We’ve all seen advertisements for the websites that offer to connect you with the professionals ready to help you with a specialized task around your home, from repair work to childcare to cleaning services. Unfortunately, cybercriminals have adopted a similar tactic to help market their services, leading to the creation of a sort of hackers’ gig economy on the Dark Web.
It’s a bit of a nightmare scenario for a business, born of watching too many crime thrillers: a criminal syndicate hacks into their systems, wreaking havoc and stealing all their data, while also destroying that company’s reputation. Is this scenario a fantasy? To a point, yes—but not so much as you might think.
Small businesses face a lot of risks, one obvious one being the threat of potential cybercrime and how its influence can impact their businesses. Let’s consider how these influences have taken shape, and the challenges that small and medium-sized businesses must now face as a result.
2020 offered no shortage of challenges for healthcare providers. Besides the obvious issues that COVID-19 posed to the operations, finances, and supply chains that these organizations rely on, cybersecurity issues have played a significant role. Let’s go over some of the security stresses that healthcare providers have been experiencing.
Your privacy on the Internet matters, even if you don’t think you have anything to hide. Over the last few years, this has become more and more evident as we watch tech giants profit off of understanding the people who use their services. Facebook, Amazon, and Google are among them. Google in particular has made some recent policy changes that are worth understanding.
People look at their work differently, just as they view their lives differently. The many different perspectives of your staff brings a bit of variance of how they view data security. This isn’t so good for your business as you need to trust them to prioritize the security of your data and infrastructure. Let’s take a look at some of the best practices that you should be training your staff in, which will allow them to protect your data better, and theirs.
Conferencing has played a crucial role for businesses, and never more than in the past year. Unfortunately, this has presented the opportunity for trolls to join in these remote collaboration efforts, interrupting them with inflammatory and vulgar content. Labelled “Zoombombing”, these attacks have led to the implementation of numerous privacy protections and countermeasures… but the question remains: how effectively do these protections defend a business’ efforts?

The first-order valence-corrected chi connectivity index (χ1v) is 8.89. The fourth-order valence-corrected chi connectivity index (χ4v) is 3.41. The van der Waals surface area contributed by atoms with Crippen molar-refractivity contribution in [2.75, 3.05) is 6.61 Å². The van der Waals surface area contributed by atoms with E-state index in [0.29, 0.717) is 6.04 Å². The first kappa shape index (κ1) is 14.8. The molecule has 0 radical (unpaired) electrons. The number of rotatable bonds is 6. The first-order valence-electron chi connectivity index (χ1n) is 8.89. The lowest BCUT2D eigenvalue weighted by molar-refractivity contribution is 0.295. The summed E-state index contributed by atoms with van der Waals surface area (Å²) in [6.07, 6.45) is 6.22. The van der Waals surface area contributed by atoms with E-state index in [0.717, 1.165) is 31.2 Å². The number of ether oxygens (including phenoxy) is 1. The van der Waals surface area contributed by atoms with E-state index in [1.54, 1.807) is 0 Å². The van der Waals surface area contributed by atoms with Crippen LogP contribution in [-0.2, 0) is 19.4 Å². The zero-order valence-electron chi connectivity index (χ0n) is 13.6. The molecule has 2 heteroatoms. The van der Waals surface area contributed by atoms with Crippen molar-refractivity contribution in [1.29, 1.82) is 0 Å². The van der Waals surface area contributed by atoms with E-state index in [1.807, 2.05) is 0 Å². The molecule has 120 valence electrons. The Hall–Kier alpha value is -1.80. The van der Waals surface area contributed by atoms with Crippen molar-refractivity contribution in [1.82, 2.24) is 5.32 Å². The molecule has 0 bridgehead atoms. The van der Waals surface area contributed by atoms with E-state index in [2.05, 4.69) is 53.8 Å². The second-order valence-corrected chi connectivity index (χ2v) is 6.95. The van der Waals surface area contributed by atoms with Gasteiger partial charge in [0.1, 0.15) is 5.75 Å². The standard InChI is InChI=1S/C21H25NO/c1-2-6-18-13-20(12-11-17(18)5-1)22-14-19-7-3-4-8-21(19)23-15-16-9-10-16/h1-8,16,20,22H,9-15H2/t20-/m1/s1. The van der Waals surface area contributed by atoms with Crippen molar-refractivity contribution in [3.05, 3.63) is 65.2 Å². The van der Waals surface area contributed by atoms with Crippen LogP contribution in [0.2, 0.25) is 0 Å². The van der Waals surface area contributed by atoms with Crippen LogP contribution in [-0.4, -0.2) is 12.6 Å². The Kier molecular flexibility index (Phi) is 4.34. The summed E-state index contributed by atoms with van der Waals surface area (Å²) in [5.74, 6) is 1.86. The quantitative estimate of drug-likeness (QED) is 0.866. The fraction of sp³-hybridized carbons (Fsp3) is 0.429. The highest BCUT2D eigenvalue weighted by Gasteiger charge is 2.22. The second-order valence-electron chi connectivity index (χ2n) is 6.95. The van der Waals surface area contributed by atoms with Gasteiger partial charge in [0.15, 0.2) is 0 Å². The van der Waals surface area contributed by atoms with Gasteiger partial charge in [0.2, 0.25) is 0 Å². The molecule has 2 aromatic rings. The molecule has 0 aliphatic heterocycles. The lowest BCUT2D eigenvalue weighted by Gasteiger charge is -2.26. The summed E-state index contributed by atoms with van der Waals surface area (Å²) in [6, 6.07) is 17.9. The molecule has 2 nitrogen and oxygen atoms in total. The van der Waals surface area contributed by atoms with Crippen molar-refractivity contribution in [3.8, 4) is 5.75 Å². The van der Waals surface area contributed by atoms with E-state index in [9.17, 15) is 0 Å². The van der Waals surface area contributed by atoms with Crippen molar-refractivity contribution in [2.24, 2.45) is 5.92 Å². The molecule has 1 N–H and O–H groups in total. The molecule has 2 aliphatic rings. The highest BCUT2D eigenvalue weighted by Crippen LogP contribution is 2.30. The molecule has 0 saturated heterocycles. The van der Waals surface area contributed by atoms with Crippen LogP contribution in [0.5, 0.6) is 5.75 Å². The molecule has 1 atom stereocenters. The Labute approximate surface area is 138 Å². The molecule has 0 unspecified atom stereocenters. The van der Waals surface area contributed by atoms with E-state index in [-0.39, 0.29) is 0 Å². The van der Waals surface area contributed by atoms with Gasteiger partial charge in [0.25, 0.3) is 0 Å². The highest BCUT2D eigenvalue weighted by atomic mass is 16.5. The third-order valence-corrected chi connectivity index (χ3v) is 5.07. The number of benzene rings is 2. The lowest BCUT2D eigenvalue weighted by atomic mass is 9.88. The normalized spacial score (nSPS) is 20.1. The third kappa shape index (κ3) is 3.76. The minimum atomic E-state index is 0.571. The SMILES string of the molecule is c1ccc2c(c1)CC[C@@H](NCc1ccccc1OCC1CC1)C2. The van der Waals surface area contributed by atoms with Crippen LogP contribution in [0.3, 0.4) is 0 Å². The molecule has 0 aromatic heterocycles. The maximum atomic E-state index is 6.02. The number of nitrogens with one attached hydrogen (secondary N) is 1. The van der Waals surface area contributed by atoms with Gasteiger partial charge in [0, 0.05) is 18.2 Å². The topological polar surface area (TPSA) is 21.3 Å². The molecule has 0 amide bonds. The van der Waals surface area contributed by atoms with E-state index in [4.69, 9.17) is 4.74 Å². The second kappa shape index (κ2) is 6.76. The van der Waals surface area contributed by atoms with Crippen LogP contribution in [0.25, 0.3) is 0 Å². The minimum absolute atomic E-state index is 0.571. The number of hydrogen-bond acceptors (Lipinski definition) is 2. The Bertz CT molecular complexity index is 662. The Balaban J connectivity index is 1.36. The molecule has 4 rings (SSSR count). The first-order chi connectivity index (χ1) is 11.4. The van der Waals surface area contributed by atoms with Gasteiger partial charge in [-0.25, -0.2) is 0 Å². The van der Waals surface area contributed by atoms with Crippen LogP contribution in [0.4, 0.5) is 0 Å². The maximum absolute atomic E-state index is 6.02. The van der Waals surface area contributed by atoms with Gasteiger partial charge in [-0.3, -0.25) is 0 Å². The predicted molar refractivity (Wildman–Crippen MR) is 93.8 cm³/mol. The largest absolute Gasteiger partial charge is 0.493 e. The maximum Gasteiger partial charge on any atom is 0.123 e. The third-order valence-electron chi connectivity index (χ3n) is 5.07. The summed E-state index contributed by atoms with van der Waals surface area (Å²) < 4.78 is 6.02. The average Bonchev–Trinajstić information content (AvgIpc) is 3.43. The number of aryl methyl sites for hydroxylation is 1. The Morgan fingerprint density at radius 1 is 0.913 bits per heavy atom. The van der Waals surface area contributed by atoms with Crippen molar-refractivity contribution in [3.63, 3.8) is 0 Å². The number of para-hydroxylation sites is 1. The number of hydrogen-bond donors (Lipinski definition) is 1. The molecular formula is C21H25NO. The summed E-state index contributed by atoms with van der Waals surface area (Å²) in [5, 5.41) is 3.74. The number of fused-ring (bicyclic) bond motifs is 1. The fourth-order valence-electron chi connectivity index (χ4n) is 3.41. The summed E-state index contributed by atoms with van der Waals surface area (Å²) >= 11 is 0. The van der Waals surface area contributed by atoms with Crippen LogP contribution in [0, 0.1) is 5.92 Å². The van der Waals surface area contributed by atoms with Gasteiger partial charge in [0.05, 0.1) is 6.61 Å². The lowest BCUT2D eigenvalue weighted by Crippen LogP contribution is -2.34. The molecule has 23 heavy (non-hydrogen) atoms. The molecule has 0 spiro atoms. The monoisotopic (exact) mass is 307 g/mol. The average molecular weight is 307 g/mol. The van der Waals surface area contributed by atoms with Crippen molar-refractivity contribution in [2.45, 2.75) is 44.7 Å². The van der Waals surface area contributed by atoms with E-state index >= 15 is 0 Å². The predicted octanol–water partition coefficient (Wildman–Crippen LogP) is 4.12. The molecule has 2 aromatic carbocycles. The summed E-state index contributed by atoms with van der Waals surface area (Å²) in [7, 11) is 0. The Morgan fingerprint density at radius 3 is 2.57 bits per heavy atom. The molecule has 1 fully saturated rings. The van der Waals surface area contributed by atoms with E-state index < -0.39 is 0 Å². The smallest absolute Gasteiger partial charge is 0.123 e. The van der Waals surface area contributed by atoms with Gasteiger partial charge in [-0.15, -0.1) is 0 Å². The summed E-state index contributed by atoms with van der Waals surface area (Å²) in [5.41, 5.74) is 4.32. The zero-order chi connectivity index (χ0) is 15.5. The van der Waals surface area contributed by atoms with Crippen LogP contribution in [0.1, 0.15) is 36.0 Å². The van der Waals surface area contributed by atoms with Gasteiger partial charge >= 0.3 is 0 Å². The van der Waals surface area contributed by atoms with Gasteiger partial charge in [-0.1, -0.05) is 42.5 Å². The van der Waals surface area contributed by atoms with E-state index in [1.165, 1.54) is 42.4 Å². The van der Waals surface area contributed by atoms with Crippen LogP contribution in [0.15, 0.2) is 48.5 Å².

As a study has revealed, not effectively enough.
As the preeminent form of security online, passwords are currently the most important frontline defense to get right in your organization. However, many people often cut corners with their passwords to ensure they don’t forget them, recycling them across their many accounts. Let’s go over a few ways to help your team create secure passwords that they can commit to memory without shortchanging their efficacy.
Your software is an important, even crucial, part of your business’ security considerations. After all, a software title with security issues could be the access point that hackers and scammers need. This is precisely why software updates and security patches are so important to keep up on. Let’s consider this in a little more detail.
If I were to ask you what you believed was the biggest potential threat to your business’ future, what would your answer be? The correct answer for most is the risk that an employee might let in a threat—intentionally or not. Let’s investigate how this might happen, and what you need to do to stop it.